There was a time Jose Mourinho used to pick suitors on his own terms. He effortlessly popped up and moved through Porto, Chelsea, Inter Milan, and Real Madrid, building a reputation as a turn-around strategist who guaranteed success.
Then came his second stint at Chelsea before he moved on to Manchester United. Both these episodes can’t be described as a success by even the most optimistic punditry. And even he had to take a lengthy break, as if to reflect on his choices.
Then he popped up at Tottenham where a dark cloud refuses to lift. Last Tuesday he was bundled out of the Champions League, following a similarly unceremonious exit in the FA Cup at the hands of lowly Norwich. Add that to his inability to climb beyond 8th in the league, and you start to see a dead man walking. It is still early for his methods to sink in and injuries haven’t been helpful.
But football is impatient and narrow sighted. Already the clever types are blaming him for turning Tottenham from an exciting side into a boring outfit. It’s all unforgiving and Jose Mourinho might be on the verge of a third sacking in as many years. And should that happen, not even a magician will sanitize his image.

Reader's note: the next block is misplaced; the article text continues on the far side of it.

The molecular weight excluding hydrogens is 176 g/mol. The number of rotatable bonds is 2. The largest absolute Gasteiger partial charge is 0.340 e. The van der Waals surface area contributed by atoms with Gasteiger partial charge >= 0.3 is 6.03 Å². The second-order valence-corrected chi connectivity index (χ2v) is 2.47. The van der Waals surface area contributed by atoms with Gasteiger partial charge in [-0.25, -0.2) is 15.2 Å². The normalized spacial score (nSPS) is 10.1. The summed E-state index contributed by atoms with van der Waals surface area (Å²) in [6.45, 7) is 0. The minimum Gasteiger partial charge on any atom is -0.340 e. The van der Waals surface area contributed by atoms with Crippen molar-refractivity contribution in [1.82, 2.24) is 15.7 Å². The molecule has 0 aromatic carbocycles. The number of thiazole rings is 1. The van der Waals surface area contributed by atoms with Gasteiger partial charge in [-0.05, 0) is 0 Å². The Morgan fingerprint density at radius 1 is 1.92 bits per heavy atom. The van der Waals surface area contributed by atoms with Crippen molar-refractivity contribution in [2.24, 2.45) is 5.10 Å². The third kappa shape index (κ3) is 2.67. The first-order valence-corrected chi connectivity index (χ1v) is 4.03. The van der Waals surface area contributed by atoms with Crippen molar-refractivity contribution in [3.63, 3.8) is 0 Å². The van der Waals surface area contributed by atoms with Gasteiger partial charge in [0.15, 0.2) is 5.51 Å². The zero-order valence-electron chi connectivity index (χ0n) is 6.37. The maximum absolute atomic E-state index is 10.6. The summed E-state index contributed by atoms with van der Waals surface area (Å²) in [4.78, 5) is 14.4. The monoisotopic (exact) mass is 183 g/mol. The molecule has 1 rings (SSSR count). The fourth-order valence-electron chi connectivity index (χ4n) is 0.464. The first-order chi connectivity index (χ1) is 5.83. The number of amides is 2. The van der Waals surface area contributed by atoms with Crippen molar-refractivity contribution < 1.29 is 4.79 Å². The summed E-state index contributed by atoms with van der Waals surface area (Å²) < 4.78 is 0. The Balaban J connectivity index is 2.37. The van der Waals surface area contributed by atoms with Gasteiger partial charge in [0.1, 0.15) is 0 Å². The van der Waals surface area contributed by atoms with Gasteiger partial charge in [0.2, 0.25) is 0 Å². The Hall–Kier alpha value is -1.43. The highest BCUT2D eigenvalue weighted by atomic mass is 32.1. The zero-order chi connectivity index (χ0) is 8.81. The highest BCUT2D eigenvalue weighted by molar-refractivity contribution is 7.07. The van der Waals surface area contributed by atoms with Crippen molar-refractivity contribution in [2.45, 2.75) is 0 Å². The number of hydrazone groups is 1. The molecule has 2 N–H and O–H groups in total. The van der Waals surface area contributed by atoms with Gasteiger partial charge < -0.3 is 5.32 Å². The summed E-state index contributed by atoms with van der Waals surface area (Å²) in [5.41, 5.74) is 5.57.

Is he finished though? Maybe not. In an environment of impatient and trigger-happy club owners, a man like Jose Mourinho will still retain top options. But what is certain is that after Tottenham his camp will no longer be able to rely on past reputations. His credit balance will have run out.
From now on his camp will be panicked by the unknown. They have never had to contend with being responsible for the collapse of so many clubs in a row. So even if he has an impressive track record, his abilities are going to be scrutinised more than ever. That is what severe under performance does to everyone.
Suddenly, we are talking, not about a glittering career, but his people skills and ability to build teams. Of course, Jose Mourinho still has some success left in him. Only the very naive would underestimate his ability to milk a performance from his teams especially in the immediate term. But the naked truth is that the lofty reputation of the man has taken such a knocking in recent times.
There was a time when such a debate wouldn’t arise. I just feel that it is different this time round. I feel that all the invincibility about the man has been peeled away by a very poor return at his Chelsea and Manchester United jobs. The man who set a very high benchmark for himself must now go through the same sieve process as lesser mortals - who have known and must explain failure.
And if that go be the case then I just suspect Jose Mourinho has not made the kind of friends one needs when their past reputation is no longer enough to open the doors one wishes open.